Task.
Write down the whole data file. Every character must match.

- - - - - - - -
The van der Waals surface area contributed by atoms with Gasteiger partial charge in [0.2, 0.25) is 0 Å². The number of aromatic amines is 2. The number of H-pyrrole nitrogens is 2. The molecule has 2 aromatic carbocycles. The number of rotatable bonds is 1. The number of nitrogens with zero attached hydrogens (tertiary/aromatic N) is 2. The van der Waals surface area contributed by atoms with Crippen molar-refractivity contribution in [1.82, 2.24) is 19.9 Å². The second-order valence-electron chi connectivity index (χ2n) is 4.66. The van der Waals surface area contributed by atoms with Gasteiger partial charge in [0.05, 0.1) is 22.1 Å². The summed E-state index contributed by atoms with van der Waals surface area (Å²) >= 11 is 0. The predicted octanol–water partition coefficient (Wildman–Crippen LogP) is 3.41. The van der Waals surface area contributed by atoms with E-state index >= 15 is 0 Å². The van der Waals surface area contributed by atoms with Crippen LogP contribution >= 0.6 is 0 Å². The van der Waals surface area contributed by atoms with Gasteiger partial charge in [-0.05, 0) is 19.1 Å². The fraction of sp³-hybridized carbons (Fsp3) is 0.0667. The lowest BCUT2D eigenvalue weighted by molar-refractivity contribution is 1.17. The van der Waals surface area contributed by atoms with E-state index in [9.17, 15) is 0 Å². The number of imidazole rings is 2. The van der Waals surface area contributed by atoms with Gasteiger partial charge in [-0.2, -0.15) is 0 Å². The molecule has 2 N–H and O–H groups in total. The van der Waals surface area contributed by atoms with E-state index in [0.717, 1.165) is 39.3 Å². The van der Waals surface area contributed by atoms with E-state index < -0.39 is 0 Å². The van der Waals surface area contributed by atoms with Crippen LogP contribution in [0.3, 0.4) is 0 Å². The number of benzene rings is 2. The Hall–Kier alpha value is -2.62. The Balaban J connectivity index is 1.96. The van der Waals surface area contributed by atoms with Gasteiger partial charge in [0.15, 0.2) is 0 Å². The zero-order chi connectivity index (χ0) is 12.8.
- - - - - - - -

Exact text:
The van der Waals surface area contributed by atoms with Gasteiger partial charge in [0.2, 0.25) is 0 Å². The number of aromatic amines is 2. The number of H-pyrrole nitrogens is 2. The molecule has 2 aromatic carbocycles. The number of rotatable bonds is 1. The number of nitrogens with zero attached hydrogens (tertiary/aromatic N) is 2. The van der Waals surface area contributed by atoms with Crippen molar-refractivity contribution in [1.82, 2.24) is 19.9 Å². The second-order valence-electron chi connectivity index (χ2n) is 4.66. The van der Waals surface area contributed by atoms with Gasteiger partial charge in [0.05, 0.1) is 22.1 Å². The summed E-state index contributed by atoms with van der Waals surface area (Å²) >= 11 is 0. The predicted octanol–water partition coefficient (Wildman–Crippen LogP) is 3.41. The van der Waals surface area contributed by atoms with E-state index >= 15 is 0 Å². The van der Waals surface area contributed by atoms with Crippen LogP contribution >= 0.6 is 0 Å². The van der Waals surface area contributed by atoms with Gasteiger partial charge in [-0.05, 0) is 19.1 Å². The fraction of sp³-hybridized carbons (Fsp3) is 0.0667. The lowest BCUT2D eigenvalue weighted by molar-refractivity contribution is 1.17. The van der Waals surface area contributed by atoms with E-state index in [9.17, 15) is 0 Å². The number of imidazole rings is 2. The van der Waals surface area contributed by atoms with Gasteiger partial charge in [-0.2, -0.15) is 0 Å². The molecule has 2 N–H and O–H groups in total. The van der Waals surface area contributed by atoms with E-state index in [0.717, 1.165) is 39.3 Å². The van der Waals surface area contributed by atoms with E-state index < -0.39 is 0 Å². The van der Waals surface area contributed by atoms with Crippen LogP contribution in [0.3, 0.4) is 0 Å². The number of benzene rings is 2. The Hall–Kier alpha value is -2.62. The Balaban J connectivity index is 1.96. The van der Waals surface area contributed by atoms with Gasteiger partial charge in [0.15, 0.2) is 0 Å². The zero-order chi connectivity index (χ0) is 12.8.